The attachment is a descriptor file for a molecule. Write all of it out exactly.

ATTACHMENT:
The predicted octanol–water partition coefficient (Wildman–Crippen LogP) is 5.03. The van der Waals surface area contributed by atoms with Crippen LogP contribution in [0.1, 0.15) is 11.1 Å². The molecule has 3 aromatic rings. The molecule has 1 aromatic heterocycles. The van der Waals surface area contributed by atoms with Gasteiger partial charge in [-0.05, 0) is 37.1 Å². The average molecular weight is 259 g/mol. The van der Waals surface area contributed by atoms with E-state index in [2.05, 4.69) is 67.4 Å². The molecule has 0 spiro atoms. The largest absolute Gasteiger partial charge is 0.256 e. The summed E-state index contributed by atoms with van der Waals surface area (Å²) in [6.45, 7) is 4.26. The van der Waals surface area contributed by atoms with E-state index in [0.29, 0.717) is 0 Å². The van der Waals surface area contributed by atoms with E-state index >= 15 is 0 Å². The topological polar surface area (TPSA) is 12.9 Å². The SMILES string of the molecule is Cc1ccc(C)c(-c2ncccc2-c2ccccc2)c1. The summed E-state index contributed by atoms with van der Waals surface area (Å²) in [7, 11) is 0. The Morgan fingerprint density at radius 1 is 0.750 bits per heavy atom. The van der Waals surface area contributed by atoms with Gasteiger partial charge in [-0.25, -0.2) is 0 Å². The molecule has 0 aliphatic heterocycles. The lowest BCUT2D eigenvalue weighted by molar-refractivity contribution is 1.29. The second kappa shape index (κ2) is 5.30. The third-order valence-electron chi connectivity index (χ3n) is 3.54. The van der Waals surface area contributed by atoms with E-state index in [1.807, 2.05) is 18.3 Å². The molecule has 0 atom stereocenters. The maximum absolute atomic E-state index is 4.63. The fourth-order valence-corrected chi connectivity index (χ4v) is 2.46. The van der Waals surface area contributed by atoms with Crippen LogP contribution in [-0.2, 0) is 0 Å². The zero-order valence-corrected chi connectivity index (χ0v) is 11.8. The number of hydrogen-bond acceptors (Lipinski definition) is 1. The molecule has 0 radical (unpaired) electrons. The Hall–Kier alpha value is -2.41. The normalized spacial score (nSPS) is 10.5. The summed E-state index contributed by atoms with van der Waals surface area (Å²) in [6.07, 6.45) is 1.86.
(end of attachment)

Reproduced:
The predicted octanol–water partition coefficient (Wildman–Crippen LogP) is 5.03. The van der Waals surface area contributed by atoms with Crippen LogP contribution in [0.1, 0.15) is 11.1 Å². The molecule has 3 aromatic rings. The molecule has 1 aromatic heterocycles. The van der Waals surface area contributed by atoms with Gasteiger partial charge in [-0.05, 0) is 37.1 Å². The average molecular weight is 259 g/mol. The van der Waals surface area contributed by atoms with E-state index in [2.05, 4.69) is 67.4 Å². The molecule has 0 spiro atoms. The largest absolute Gasteiger partial charge is 0.256 e. The summed E-state index contributed by atoms with van der Waals surface area (Å²) in [6.45, 7) is 4.26. The van der Waals surface area contributed by atoms with E-state index in [0.29, 0.717) is 0 Å². The van der Waals surface area contributed by atoms with E-state index >= 15 is 0 Å². The topological polar surface area (TPSA) is 12.9 Å². The SMILES string of the molecule is Cc1ccc(C)c(-c2ncccc2-c2ccccc2)c1. The summed E-state index contributed by atoms with van der Waals surface area (Å²) in [7, 11) is 0. The Morgan fingerprint density at radius 1 is 0.750 bits per heavy atom. The van der Waals surface area contributed by atoms with Gasteiger partial charge in [-0.25, -0.2) is 0 Å². The molecule has 0 aliphatic heterocycles. The lowest BCUT2D eigenvalue weighted by molar-refractivity contribution is 1.29. The second kappa shape index (κ2) is 5.30. The third-order valence-electron chi connectivity index (χ3n) is 3.54. The van der Waals surface area contributed by atoms with E-state index in [1.807, 2.05) is 18.3 Å². The molecule has 0 atom stereocenters. The maximum absolute atomic E-state index is 4.63. The fourth-order valence-corrected chi connectivity index (χ4v) is 2.46. The van der Waals surface area contributed by atoms with Crippen LogP contribution in [-0.2, 0) is 0 Å². The zero-order valence-corrected chi connectivity index (χ0v) is 11.8. The number of hydrogen-bond acceptors (Lipinski definition) is 1. The molecule has 0 radical (unpaired) electrons. The Hall–Kier alpha value is -2.41. The normalized spacial score (nSPS) is 10.5. The summed E-state index contributed by atoms with van der Waals surface area (Å²) in [6.07, 6.45) is 1.86.